Friday, June 20, 2014

Palo Alto City Guide: Where to Eat

As I leave the Bay Area in my rear view mirror, I see it only fitting that I dole out a city guide highlighting the places that have truly made Palo Alto my home for the past four years, which first and foremost, includes food.  Without respite from oft-repetitive cafeteria meals or itis-inducing menus from Row House chefs with items like Chicken Fried Steak with Sausage Gravy (sorry arteries!), I don't know how I could have survived.  With that said, I'm delighted to share with you some of my favorite eats (Orlando, New York, Paris versions to come).

1. Tacolicious: Somewhat of a new kid on the block, Tacolicious is a welcome addition to the street-taco vibe of Lulu’s in Town and Country and the parents-pick-up-the-tab vibe of Reposado.  With an exhaustive drink menu of pitchers and “chupitos,” think shooter-esque mixed shots, to boast, you’re sure to leave happy.  And if, in fact, you’re the kind that chooses to actually eat at a restaurant, I recommend you adhere to the tacos, all sound selections. 
Tip: They don't take reservations, so come early or don't mind waiting during peak hours.
Great for: Pre-senior night pregame, anytime meal

2. Pressed Juicery: The California counterpart to Blue Print Cleanse and Organic Avenue, Pressed Juicery is your typical cold-pressed juice bar, conveniently located at the Stanford Shopping Center.  Imbibe in the most-popular “Greens 3,” a pleasantly surprising combination of kale, spinach, romaine, parsley, cucumber, celery, apple, lemon and ginger or delicious “Vanilla Almond,” reminiscent of a vanilla milkshake, which promises to deliver protein for a post-workout recovery.  But don’t get caught up, you are, in fact, spending $6.50 or $8 (hello, Signature Blends) to carry a betchy bottle.
Tip: They offer samples of all the juices, but don't be that person who tries 20 juices while a line forms out the door.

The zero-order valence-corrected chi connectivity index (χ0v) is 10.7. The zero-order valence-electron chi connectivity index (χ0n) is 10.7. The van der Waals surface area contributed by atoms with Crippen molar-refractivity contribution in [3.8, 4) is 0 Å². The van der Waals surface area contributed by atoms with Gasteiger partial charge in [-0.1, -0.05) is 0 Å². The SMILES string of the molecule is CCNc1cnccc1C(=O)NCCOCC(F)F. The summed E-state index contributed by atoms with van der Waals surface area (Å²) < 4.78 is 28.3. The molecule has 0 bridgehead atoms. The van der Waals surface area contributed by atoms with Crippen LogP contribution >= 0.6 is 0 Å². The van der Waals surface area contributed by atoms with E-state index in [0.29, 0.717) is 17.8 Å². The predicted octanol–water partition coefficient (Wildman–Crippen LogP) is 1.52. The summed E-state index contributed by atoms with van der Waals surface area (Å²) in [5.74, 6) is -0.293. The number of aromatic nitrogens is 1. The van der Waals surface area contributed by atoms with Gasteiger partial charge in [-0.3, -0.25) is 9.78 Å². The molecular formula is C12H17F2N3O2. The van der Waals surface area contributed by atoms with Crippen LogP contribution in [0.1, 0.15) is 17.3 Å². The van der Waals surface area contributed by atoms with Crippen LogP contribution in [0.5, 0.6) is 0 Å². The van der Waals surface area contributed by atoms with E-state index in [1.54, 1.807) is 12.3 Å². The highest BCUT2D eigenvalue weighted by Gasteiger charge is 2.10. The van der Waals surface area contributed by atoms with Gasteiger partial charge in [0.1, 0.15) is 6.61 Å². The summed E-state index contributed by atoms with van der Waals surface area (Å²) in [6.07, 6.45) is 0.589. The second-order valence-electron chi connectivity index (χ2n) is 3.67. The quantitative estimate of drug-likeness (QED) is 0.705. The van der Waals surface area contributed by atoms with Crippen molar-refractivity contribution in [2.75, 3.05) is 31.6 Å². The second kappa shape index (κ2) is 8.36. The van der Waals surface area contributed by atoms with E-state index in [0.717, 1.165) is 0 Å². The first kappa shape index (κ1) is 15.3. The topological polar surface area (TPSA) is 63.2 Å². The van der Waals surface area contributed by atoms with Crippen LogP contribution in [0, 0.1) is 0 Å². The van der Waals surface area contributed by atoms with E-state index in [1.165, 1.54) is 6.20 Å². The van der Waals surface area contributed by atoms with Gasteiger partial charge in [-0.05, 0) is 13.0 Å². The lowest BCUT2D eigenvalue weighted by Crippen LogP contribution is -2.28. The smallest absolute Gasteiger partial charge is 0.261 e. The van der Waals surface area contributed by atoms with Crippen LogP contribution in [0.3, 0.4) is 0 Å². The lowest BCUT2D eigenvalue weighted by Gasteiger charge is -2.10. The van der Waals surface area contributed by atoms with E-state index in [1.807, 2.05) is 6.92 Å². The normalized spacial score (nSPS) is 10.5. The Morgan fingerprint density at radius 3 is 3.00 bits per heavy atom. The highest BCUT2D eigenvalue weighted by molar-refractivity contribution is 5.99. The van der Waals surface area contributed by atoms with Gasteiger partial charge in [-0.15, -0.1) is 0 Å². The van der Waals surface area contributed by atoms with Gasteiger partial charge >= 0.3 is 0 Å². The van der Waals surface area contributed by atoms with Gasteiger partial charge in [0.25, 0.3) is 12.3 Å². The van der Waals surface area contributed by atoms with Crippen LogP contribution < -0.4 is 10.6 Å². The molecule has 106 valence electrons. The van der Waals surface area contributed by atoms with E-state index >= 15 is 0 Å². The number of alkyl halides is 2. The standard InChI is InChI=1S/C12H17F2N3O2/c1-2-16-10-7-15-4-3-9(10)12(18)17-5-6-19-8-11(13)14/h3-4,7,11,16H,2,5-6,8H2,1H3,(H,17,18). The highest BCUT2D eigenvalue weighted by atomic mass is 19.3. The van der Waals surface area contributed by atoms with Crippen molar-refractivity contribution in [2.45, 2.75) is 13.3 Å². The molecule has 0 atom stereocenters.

Great for: Post-Soul Cycle, Senior night recovery


3. Joya: A University Avenue mainstay, Joya offers modern Latin cuisine.  While not frequent in my rotation, the occasional Joya dinner surely hits the spot.  I recommend ordering tapas to share, a pitcher of sangria and their fried Oreo’s with mint ice cream. #nom
Tip: Sit in the lounge if you just want to order drinks and dessert.
Great for: Ladies who lunch, Sunday morning recaps


4. Flea Street Café: Farm to table may not be new to the yoga-mat-toting, Chia-water-drinking Californians who religiously flock to their local Sunday morning farmer’s market, but trust me.  Flea Street Café does it right.  Appetizers like their Heirloom Tomato and Elberta Peaches salad with red onions, burrata and pecan basil pesto taste impossibly fresh.  And don’t get me started with their cocktail menu, which features creative combinations like vodka, peaches, jalapeños and lemon juice.  Oh, and you can expect to be greeted by the owner who will happily dole out some complimentary amuse-bouches.  Still not sold?  Consider that the parentals left the meal saying that Flea Street Café was the best restaurant I’ve taken them to, a list that includes Bay Area standouts Evvia, Flour +Water and Tamarine. 
Tip: Make reservations in advance!
Great for: Special occasion dinners with friends, parents in town



5. Sprout: Beware, I currently hold the record among my friends with an $18 salad thanks to $1 extras like bacon, avocado and goat cheese –sorry, I have expensive taste.  But Sprout delivers. Every. Time.  Count on made-to-order salads, sandwiches (trust me on the Greek Chicken) and small bites.  
Tip: Skip the line by ordering via the Sprout app and don’t forget to ask for your student discount!
Great for: Grab-and-go, ladies who lunch




Don't think this list encapsulates all of the Bay Area eateries.  Other frequently notables include Evvia, Tamarine, Térun, Palo Alto Creamery, LB Steak and Oren’s Hummus.
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